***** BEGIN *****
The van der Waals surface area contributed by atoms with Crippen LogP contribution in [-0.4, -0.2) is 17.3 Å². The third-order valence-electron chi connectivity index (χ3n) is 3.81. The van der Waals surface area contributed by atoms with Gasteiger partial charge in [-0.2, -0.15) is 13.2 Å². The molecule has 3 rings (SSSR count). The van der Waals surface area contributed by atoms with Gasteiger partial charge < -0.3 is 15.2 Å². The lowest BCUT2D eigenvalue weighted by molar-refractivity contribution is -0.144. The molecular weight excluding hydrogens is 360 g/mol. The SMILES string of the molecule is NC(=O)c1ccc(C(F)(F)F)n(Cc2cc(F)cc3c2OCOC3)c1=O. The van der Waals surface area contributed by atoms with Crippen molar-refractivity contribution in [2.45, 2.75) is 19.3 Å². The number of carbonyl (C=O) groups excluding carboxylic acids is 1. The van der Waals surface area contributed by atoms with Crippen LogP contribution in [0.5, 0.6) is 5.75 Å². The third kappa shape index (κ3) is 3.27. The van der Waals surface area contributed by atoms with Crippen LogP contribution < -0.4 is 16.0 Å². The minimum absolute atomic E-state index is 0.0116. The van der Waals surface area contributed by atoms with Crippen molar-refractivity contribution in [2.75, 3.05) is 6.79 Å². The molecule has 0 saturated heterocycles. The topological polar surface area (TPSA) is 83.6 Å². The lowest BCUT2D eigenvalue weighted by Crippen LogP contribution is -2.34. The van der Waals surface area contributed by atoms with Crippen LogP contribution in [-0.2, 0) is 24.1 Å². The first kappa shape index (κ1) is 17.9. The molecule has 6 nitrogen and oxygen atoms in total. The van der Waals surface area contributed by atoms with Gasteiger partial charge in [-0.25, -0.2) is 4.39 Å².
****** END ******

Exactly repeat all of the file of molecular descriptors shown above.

The van der Waals surface area contributed by atoms with Crippen LogP contribution in [-0.4, -0.2) is 17.3 Å². The third-order valence-electron chi connectivity index (χ3n) is 3.81. The van der Waals surface area contributed by atoms with Gasteiger partial charge in [-0.2, -0.15) is 13.2 Å². The molecule has 3 rings (SSSR count). The van der Waals surface area contributed by atoms with Gasteiger partial charge < -0.3 is 15.2 Å². The lowest BCUT2D eigenvalue weighted by molar-refractivity contribution is -0.144. The molecular weight excluding hydrogens is 360 g/mol. The SMILES string of the molecule is NC(=O)c1ccc(C(F)(F)F)n(Cc2cc(F)cc3c2OCOC3)c1=O. The van der Waals surface area contributed by atoms with Crippen molar-refractivity contribution in [2.45, 2.75) is 19.3 Å². The number of carbonyl (C=O) groups excluding carboxylic acids is 1. The van der Waals surface area contributed by atoms with Crippen LogP contribution in [0.5, 0.6) is 5.75 Å². The third kappa shape index (κ3) is 3.27. The van der Waals surface area contributed by atoms with Crippen LogP contribution < -0.4 is 16.0 Å². The minimum absolute atomic E-state index is 0.0116. The van der Waals surface area contributed by atoms with Crippen molar-refractivity contribution in [2.75, 3.05) is 6.79 Å². The molecule has 0 saturated heterocycles. The topological polar surface area (TPSA) is 83.6 Å². The lowest BCUT2D eigenvalue weighted by Crippen LogP contribution is -2.34. The van der Waals surface area contributed by atoms with Crippen LogP contribution in [-0.2, 0) is 24.1 Å². The first kappa shape index (κ1) is 17.9. The molecule has 6 nitrogen and oxygen atoms in total. The van der Waals surface area contributed by atoms with Gasteiger partial charge in [-0.25, -0.2) is 4.39 Å².